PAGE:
Staunton, November 29 – The Moscow city official responsible for dealing with the Russian capital’s ethnic minorities says that “major [Russian] banks” now have “a commercial interest” in supporting the non-Russian media there, a development that could lead to a new flowering of newspapers and other outlets directed at these communities.
Dzhamil Sadykhbekov, chief editor of the newspaper, “Strana Sodruzhestva,” told a recent meeting of journalists, experts and officials at the Moscow House of Nationalities about this possibility, something that could boost the number – already 60 -- and effectiveness – not high -- of such publications (gazeta-nv.ru/content/view/5114/109/).
As reported by Zagidat Sirazhdinova in “Nastoyashcheye vremya,” the meeting focused on two major issues “are national newspapers necessary in principle in the current realities” of Moscow life and how they and other media outlets can “struggle with xenophobia and migrantophobia.”
Vera Malkova, a specialist at the Moscow Institute of Ethnology and Anthropology, told the group that in her view, the amount of negative coverage of non-Russians in the Moscow media had “somewhat declined,” the result of efforts by editors like Pavel Gusev of “Moskovsky komsomolets” to promote tolerance and prevent explosions.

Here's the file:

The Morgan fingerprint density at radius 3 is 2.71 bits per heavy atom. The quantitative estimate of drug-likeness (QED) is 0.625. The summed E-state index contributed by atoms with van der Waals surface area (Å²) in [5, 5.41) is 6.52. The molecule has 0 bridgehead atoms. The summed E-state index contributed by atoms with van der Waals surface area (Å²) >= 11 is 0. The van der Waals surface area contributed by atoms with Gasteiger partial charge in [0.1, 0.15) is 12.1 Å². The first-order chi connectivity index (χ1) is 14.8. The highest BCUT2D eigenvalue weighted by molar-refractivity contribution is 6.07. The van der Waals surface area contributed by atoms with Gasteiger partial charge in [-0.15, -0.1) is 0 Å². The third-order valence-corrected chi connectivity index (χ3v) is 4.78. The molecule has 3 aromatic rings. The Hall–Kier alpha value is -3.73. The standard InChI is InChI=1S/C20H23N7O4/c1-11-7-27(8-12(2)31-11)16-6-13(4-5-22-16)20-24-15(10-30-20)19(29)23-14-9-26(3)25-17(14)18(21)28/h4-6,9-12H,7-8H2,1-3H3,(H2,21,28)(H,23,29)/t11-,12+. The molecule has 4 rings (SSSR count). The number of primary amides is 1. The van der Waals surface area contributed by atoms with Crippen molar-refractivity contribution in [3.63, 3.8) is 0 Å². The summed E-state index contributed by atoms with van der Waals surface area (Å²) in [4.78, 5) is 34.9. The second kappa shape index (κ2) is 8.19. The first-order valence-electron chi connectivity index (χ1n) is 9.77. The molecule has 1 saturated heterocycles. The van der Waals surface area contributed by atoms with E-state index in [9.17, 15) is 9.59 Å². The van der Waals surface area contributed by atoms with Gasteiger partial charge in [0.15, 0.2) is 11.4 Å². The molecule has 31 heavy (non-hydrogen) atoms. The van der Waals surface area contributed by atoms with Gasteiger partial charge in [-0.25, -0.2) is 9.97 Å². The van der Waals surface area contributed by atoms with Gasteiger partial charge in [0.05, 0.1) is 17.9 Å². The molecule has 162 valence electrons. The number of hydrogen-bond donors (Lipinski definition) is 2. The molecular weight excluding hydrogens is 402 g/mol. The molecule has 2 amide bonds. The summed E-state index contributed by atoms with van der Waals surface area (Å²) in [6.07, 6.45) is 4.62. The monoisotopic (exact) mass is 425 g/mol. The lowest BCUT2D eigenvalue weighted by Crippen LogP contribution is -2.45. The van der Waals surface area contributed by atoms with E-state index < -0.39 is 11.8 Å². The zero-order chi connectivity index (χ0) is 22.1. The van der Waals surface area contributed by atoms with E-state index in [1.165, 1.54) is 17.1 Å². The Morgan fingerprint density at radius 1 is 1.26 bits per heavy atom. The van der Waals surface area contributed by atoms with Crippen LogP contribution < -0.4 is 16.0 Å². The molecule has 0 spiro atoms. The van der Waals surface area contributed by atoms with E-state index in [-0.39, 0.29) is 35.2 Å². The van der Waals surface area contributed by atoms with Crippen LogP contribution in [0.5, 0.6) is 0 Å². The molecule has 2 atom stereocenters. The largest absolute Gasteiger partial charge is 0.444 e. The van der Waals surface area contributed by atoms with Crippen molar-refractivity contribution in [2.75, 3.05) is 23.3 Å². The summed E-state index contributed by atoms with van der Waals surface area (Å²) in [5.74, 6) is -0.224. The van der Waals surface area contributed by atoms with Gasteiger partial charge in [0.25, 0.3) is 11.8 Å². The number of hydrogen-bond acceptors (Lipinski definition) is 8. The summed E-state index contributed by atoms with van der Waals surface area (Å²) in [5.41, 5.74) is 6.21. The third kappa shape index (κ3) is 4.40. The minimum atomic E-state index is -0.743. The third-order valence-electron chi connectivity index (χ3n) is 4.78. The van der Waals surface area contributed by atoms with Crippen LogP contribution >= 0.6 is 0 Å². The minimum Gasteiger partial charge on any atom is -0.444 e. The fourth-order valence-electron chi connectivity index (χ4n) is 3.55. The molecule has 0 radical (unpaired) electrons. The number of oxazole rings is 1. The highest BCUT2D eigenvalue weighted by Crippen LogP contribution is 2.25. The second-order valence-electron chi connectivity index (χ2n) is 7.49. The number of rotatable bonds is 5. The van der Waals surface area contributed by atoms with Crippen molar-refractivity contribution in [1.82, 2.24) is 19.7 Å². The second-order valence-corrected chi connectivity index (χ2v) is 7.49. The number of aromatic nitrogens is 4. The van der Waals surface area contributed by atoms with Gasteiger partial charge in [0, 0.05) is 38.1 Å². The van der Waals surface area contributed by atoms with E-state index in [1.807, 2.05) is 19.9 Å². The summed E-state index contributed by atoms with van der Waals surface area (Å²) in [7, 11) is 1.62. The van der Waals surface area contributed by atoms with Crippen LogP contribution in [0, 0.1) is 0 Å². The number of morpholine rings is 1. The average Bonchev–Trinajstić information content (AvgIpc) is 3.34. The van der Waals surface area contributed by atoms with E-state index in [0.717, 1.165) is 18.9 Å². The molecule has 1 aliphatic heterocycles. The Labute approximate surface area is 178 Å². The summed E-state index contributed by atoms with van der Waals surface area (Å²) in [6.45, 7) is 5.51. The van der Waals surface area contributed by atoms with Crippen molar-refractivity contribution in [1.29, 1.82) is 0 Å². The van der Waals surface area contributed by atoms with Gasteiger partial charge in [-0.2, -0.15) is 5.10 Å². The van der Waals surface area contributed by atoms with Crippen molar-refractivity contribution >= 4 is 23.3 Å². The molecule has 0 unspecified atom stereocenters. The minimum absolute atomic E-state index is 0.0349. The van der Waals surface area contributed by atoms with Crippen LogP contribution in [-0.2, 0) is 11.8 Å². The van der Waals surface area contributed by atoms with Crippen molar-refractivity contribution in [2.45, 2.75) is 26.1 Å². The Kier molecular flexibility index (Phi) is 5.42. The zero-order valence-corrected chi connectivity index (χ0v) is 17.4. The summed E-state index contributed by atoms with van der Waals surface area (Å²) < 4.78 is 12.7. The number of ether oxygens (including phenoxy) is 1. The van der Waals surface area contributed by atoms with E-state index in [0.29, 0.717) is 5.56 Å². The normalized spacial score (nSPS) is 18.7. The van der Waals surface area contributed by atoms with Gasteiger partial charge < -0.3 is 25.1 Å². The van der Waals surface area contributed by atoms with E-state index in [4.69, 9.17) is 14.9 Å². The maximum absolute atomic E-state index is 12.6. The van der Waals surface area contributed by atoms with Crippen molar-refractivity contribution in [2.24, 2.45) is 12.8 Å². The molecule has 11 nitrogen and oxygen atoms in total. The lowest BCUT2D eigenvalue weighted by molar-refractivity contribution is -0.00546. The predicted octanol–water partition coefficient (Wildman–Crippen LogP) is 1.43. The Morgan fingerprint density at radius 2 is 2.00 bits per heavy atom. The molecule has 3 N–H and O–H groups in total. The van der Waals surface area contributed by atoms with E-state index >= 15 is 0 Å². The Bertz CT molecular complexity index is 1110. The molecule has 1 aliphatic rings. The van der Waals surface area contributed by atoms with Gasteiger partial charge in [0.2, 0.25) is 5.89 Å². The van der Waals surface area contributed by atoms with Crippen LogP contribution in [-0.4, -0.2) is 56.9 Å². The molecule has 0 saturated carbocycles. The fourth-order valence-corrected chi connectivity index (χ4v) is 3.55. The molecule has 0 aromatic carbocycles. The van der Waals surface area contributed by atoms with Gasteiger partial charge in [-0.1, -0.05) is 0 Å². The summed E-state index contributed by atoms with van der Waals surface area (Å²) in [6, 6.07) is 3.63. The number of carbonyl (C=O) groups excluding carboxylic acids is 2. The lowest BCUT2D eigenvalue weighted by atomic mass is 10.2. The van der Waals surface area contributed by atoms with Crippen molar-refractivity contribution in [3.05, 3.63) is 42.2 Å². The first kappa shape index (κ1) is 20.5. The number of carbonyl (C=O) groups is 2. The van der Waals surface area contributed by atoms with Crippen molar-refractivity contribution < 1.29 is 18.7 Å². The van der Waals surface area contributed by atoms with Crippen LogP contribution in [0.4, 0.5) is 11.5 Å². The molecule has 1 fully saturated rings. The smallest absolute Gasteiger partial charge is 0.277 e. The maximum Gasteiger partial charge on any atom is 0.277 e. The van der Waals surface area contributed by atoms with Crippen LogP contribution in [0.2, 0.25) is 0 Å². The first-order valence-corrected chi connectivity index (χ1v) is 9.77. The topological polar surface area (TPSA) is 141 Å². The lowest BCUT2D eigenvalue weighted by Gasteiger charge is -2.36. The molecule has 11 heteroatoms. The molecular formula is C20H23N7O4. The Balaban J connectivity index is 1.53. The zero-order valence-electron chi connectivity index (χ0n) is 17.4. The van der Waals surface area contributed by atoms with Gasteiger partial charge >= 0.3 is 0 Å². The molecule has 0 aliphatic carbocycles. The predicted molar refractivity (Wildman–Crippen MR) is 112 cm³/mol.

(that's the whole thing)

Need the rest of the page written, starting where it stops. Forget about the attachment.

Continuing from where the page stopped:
Margarita Lyange, the head of the Guild of Inter-Ethnic Journalism, however, pointed to another “extreme” towards which she said the Russia media is now trending: treatment of ethnic issues only in overly positive “festival” colors as was “characteristic of the Soviet epoch lest outlets be accused of inciting inter-ethnic tensions.
And Ekaterina Arutyunova, another participant in the meeting, pointed to an even bigger problem. Xenophobia in Russia is now “so great that even positive publications, which feature exclusively information” excite ethnic passions and are received “negatively” regardless of what the journalists do.
“The psychological distance from that which one could call ‘the alien’ is normal, but in this case,” she said, “it is already xenophobia.” Consequently, Arutyunova continued, ethnic media are necessary to provide places for the discussion of many problems and also to serve as a place where people can let off tensions before they lead to open conflict.
That would be just fine, some other participants said, if the ethnic media were of high quality. Unfortunately, some of them suggested, that is not now the case. Instead, “the ethnic press … recalls the wall newspapers of the Soviet epoch” rather than genuine journalism with serious reporting on serious issues.
But Sirazhdinova says, some of those working in these outlets disagreed. Amil Sarkarov, the editor of Moscow’s “Lezginskiye izvestiya,” said that publications like his own which happens to be in Russian “can show the real picture of inter-ethnic relations in the [Russian] capital.”